The SoCal Gaming Expo already had the crown for the the best gaming event in Southern California. The 2024 event took over the Pasadena Convention Center from June 8-9. Attendees were treated to a packed event hall, free-play arcades, tournaments, and plenty more. Compared to the previous effort at the Ontario Convention Center, this was a breath of fresh air. There were tons more vendors and other things to do.

Starting off with those vendors, as soon as you walked into the hall, you were greeted by vendor booths selling various consoles, retro games, modern games, and other collectibles. This time around, they filled up the main hall of the convention center and even had some spilling out into the hallways. As for the biggest question, what about the prices? Well, that’s not really up to the convention to tell booths how to set prices. Retro games have been drastically increasing in price since 2020 and there’s really no sign of stopping. I can report that the prices on the floor were pretty damn good. It was the marketplace at work with booths providing reasonable prices on most things. Obviously, those rare and hard-to-find items were priced accordingly, but there were deals to be found all over.

The other activities outside of shopping were also a highlight of the SoCal Gaming Expo. If you don’t like dimly lit halls, this one might not have been for you, but the tournament and free-play area was packed to the rafters with games and live streams. Between Tetris, Smash Bros., and Mario Kart, you could have gotten your fill of great players and games.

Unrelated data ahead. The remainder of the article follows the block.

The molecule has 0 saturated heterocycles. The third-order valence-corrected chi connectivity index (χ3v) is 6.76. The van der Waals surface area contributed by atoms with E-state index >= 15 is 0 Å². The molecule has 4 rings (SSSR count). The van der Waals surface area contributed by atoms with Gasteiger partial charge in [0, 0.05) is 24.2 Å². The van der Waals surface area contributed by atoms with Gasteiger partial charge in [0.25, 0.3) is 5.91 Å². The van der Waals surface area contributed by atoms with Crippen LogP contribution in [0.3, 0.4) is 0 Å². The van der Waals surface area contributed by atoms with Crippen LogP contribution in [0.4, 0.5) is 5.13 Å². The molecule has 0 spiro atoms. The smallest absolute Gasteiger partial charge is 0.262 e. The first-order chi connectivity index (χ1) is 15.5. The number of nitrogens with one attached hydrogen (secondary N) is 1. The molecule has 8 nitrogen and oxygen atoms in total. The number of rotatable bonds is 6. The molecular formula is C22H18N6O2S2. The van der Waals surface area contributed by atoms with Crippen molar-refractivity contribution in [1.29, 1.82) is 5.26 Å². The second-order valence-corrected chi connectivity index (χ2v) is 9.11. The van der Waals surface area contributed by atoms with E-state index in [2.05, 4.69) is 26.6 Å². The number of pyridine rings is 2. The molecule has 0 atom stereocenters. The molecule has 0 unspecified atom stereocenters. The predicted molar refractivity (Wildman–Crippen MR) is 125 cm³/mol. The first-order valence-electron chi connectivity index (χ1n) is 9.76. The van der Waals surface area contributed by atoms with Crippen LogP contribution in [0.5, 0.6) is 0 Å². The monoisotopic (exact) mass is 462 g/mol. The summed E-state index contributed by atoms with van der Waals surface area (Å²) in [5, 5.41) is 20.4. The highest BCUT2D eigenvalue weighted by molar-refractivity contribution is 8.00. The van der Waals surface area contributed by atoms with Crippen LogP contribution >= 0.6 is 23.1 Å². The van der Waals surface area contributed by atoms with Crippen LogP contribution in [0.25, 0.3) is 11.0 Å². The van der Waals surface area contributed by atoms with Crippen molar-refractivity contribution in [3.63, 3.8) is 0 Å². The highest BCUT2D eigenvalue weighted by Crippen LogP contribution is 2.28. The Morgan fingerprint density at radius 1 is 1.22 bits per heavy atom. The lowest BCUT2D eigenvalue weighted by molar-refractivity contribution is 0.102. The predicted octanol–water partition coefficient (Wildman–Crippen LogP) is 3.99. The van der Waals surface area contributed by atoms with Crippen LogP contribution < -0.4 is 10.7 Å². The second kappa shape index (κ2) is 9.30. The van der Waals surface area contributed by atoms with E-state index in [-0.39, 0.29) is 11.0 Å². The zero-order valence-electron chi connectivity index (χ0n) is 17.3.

My only real complaints about the convention were the extraordinarily long line to get in on Saturday morning and the spotty cell/WIFI service in the convention hall. If you didn’t bring cash with you, it was hard to get any sort of service for card readers or digital payment services. I normally wouldn’t complain about not bringing cash, but the entire world is going cashless; it’s not something you think about anymore.

The line to get in on Saturday stretched around the building and then some. Now, for the promoters and the Convention Center, this was probably great. It’s free drive-by advertising, and it means that there was a nice crowd coming into the event. However, once the event hall opened at 10:00 AM, it took about 30-40 minutes to enter. It could help get more people outside scanning badges or tickets for future events.

I wasn’t there for the guests, but for those who wanted to meet and talk to some of gaming’s biggest and best personalities, that section was large. They had plenty of guests from voice artists, YouTube personalities, and more. Overall, the SoCal Gaming Expo was a resounding success on almost every count. Here’s to hoping that the 2025 event is even bigger and better.

Check out the SoCal Gaming Expo website for information!

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